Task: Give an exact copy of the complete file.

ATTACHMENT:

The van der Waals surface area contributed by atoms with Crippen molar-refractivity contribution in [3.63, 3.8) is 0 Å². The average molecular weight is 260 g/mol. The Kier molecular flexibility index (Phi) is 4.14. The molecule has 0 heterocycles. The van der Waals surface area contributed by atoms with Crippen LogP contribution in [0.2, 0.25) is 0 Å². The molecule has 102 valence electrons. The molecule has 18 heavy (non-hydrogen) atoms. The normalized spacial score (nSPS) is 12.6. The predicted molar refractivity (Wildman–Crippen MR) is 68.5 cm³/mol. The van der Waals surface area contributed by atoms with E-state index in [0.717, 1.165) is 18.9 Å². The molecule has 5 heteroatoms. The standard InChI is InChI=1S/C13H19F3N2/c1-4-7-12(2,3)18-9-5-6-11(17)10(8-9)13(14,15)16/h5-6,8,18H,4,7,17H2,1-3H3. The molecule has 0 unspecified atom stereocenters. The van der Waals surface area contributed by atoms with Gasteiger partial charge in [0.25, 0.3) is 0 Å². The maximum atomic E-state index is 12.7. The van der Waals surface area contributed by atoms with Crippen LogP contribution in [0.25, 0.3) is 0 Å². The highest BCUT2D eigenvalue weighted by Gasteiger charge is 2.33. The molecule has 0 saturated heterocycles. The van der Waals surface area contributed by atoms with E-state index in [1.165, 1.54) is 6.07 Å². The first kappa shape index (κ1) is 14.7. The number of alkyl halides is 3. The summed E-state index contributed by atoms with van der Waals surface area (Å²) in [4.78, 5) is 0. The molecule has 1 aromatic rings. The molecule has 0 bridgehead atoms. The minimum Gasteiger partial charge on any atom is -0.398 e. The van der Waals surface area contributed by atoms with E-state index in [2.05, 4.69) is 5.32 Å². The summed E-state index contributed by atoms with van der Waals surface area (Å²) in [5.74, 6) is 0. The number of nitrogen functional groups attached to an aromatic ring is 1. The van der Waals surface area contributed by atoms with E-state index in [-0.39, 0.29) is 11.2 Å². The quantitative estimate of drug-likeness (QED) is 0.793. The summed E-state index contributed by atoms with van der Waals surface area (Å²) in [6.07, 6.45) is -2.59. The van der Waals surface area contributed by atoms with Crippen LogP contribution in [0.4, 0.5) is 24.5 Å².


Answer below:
The van der Waals surface area contributed by atoms with Crippen molar-refractivity contribution in [3.63, 3.8) is 0 Å². The average molecular weight is 260 g/mol. The Kier molecular flexibility index (Phi) is 4.14. The molecule has 0 heterocycles. The van der Waals surface area contributed by atoms with Crippen LogP contribution in [0.2, 0.25) is 0 Å². The molecule has 102 valence electrons. The molecule has 18 heavy (non-hydrogen) atoms. The normalized spacial score (nSPS) is 12.6. The predicted molar refractivity (Wildman–Crippen MR) is 68.5 cm³/mol. The van der Waals surface area contributed by atoms with E-state index in [0.717, 1.165) is 18.9 Å². The molecule has 5 heteroatoms. The standard InChI is InChI=1S/C13H19F3N2/c1-4-7-12(2,3)18-9-5-6-11(17)10(8-9)13(14,15)16/h5-6,8,18H,4,7,17H2,1-3H3. The molecule has 0 unspecified atom stereocenters. The van der Waals surface area contributed by atoms with Gasteiger partial charge in [0.25, 0.3) is 0 Å². The maximum atomic E-state index is 12.7. The van der Waals surface area contributed by atoms with Crippen LogP contribution in [0.25, 0.3) is 0 Å². The highest BCUT2D eigenvalue weighted by Gasteiger charge is 2.33. The molecule has 0 saturated heterocycles. The van der Waals surface area contributed by atoms with E-state index in [1.165, 1.54) is 6.07 Å². The first kappa shape index (κ1) is 14.7. The number of alkyl halides is 3. The summed E-state index contributed by atoms with van der Waals surface area (Å²) in [4.78, 5) is 0. The molecule has 1 aromatic rings. The molecule has 0 bridgehead atoms. The minimum Gasteiger partial charge on any atom is -0.398 e. The van der Waals surface area contributed by atoms with E-state index in [2.05, 4.69) is 5.32 Å². The summed E-state index contributed by atoms with van der Waals surface area (Å²) in [5.74, 6) is 0. The number of nitrogen functional groups attached to an aromatic ring is 1. The van der Waals surface area contributed by atoms with E-state index in [-0.39, 0.29) is 11.2 Å². The quantitative estimate of drug-likeness (QED) is 0.793. The summed E-state index contributed by atoms with van der Waals surface area (Å²) in [6.07, 6.45) is -2.59. The van der Waals surface area contributed by atoms with Crippen LogP contribution in [0.4, 0.5) is 24.5 Å².